When forming a new company, business people are confronted with the issue of which type of business entity to select.
This article focuses on comparing the Corporation to the LLC, while recognizing that there may be other entity forms more appropriate to specific circumstances, including sole proprietorships, general partnerships, limited partnerships, trusts, and a pure contractual agreement.
The characteristics of an entity can be analyzed for the existence or lack of specific features. The most common features to consider are: i) limitation of liability, ii) tax treatment, iii) default rules in connection with organize structure and governance; including minority protections, fiduciary duties and succession planning, and iv) asset protection (reverse piercing).
Both the Corporation and LLC are limited liability entities. This means that the liability exposure of the investors or owners of the entity are limited to the amount of capital committed or contributed to the entity. No matter what or how a liability the entity incurs, the investors/owners are shielded from this liability. Ordinarily, the shield can only be challenged pursuant to the corporate riel piercing doctrine, which usually requires exceptional circumstances. There is no significant distinction between the Corporation and LLC with respect to the limited liability feature.
Governance Default Rules
Simply put, the corporation has an extensive framework of statutory default rules with respect to the organic structure and corporate governance over the entity. These default rules can be considered a boon or a bane, depending on perspective, and depending on the ownership structure.
A single owner entity will notice two differences between a corporation and a LLC with respect to organizational structure and default rules. However, from the perspective of succession planning, a corporation offers the benefit of being able to insure the continuity of the business upon the death of the owner. The beneficiary of the shares of corporate stock can immediately appoint new directors and officers. The beneficiary of a membership interest in an LLC may not even be considered a member, calling into question, whether the LLC can even validly continue. Careful drafting of the LLC operating agreement is critical to avoid such pitfalls.
The analysis broadens when there are two or more entity owners. External and internal relations must be considered, how an agent can bind the entity. The corporation provides for a default set of rules whereby the shareholders must appoint directors, who in turn appoint officers. The officers are the agents of the corporation, capable of validly binding the corporation. Unless the corporate shareholder is appointed as an officer, he will be twice removed from the management of the corporation.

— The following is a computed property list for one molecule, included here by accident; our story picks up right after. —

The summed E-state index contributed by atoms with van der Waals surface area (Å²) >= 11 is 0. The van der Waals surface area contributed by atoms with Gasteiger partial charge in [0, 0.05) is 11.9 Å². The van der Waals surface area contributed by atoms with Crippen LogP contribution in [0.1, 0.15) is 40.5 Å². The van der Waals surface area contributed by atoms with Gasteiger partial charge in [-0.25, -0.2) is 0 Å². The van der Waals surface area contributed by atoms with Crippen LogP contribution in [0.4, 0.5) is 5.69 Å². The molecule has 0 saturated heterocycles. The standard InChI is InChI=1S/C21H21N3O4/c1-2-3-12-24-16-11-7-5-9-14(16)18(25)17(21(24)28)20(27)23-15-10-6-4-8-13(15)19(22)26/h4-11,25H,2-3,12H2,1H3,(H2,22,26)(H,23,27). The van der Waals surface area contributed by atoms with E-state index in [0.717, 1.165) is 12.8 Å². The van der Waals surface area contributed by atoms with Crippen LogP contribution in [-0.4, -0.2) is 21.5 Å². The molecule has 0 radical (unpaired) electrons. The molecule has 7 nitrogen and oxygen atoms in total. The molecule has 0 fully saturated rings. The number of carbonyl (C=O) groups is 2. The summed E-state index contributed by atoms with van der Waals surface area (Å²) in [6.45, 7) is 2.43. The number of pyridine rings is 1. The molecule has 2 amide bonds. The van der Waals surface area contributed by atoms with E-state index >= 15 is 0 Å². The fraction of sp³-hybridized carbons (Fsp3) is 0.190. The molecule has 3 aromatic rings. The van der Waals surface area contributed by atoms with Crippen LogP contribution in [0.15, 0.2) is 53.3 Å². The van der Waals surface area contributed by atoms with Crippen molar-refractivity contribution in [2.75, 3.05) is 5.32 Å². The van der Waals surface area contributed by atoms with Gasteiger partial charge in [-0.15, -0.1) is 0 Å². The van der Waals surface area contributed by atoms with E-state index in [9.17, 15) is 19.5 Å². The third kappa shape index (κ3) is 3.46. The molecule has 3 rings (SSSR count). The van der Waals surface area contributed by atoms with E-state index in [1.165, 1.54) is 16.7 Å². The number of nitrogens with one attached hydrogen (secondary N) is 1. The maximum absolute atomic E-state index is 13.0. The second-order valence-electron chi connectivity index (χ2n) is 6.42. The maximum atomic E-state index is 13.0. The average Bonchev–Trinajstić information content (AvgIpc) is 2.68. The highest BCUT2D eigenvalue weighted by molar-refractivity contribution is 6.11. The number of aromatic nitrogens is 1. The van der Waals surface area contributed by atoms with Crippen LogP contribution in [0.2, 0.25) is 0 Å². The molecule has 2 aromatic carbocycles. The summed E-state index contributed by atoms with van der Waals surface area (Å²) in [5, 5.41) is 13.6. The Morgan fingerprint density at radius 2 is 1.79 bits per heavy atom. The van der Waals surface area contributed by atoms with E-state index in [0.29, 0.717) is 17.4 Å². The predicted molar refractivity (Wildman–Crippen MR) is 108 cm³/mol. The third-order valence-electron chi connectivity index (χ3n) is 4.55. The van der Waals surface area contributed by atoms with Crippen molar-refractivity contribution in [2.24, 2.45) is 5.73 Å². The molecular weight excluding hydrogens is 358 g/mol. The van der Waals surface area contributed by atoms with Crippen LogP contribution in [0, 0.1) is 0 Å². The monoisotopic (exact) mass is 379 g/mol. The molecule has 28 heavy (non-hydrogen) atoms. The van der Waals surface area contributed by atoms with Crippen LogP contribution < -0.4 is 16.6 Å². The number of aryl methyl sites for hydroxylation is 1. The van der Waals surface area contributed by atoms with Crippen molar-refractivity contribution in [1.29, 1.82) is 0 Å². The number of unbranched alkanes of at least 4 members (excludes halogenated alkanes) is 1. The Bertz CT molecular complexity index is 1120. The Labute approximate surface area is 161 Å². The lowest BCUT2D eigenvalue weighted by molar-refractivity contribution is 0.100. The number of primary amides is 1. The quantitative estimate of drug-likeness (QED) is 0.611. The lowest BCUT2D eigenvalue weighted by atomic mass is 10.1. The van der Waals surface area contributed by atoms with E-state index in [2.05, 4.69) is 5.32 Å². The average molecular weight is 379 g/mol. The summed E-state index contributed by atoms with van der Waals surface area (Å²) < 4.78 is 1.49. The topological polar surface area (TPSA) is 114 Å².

In contrast, each member of an LLC, that has not elected to be a manager managed LLC, is an agent of the LLC and can validly bind the LLC. This default rule can be modified by electing for manager managed structures, which shifts the agency from the members to a defined manager(s).
The owners of an entity also need to be clear on their respective fiduciary duties to one another. Ordinarily, a mere shareholder of a corporation does not owe the corporation and/or the other shareholder a fiduciary duty. However, in a closely held corporation where one or all of the shareholders hold an officer position in management, such manager will owe fiduciary duties to the corporation and its shareholders. These fiduciary duties are extensive and well established in common law. In comparison, by nature of membership in an LLC, the members each owe each other a fiduciary duty. However, these duties are statutorily defined and less expansive than the common law principles. Hence, the LLC offers more flexibility with respect to the Members ability to conduct business outside of the LLC. Further intended restrictions or relaxations of the principles should be covered in the operating agreement of the LLC.
The default rules of the LLC in general compared to the corporation, grant more autonomous. In the realm of minority protections, however, this can prove to be an onus to the minority owner. For example, in organic transactions, a minority owner may not have assessment and cash out rights that he might have under the corporate entity. Under certain circumstances a minority member could be divested of his voting and control rights and be left with is capital locked up, entitled only to the economic benefit. These issues can be managed through careful drafting of the operating agreement. In short, the LLC offers business partners the ability to contractually arrange for the internal relations much more flexibly then a corporation.
Limited Liability protects the owners from the liabilities of the business entity. What protects the business entity from the liabilities of the owner? The risk that the assets of the business entity might be marshaled against to satisfy liabilities of the owners is know as reverse piercing.
Avoiding double taxation is one of the most important planning factors when selecting a business entity. A C-Corporation has two levels of tax: one at the corporate level itself and the second upon distribution of earnings to the shareholders. Many businesses are able to avoid this by electing for S-Corporation status, which allows the entity to be treated as a partnership on hence taxed on the shareholder level only. Certain requirements must be satisfied to avail oneself of the sub-s election, e.g. must be a US citizen or green card holder. Hence, a non-resident alien could not form an S-Corporation.
The members of an LLC can elect (check the box) to treat the LLC for tax purposes as a corporation or a partnership. Accordingly, the LLC can be used to avoid double taxation. There are no restrictions regarding residency status.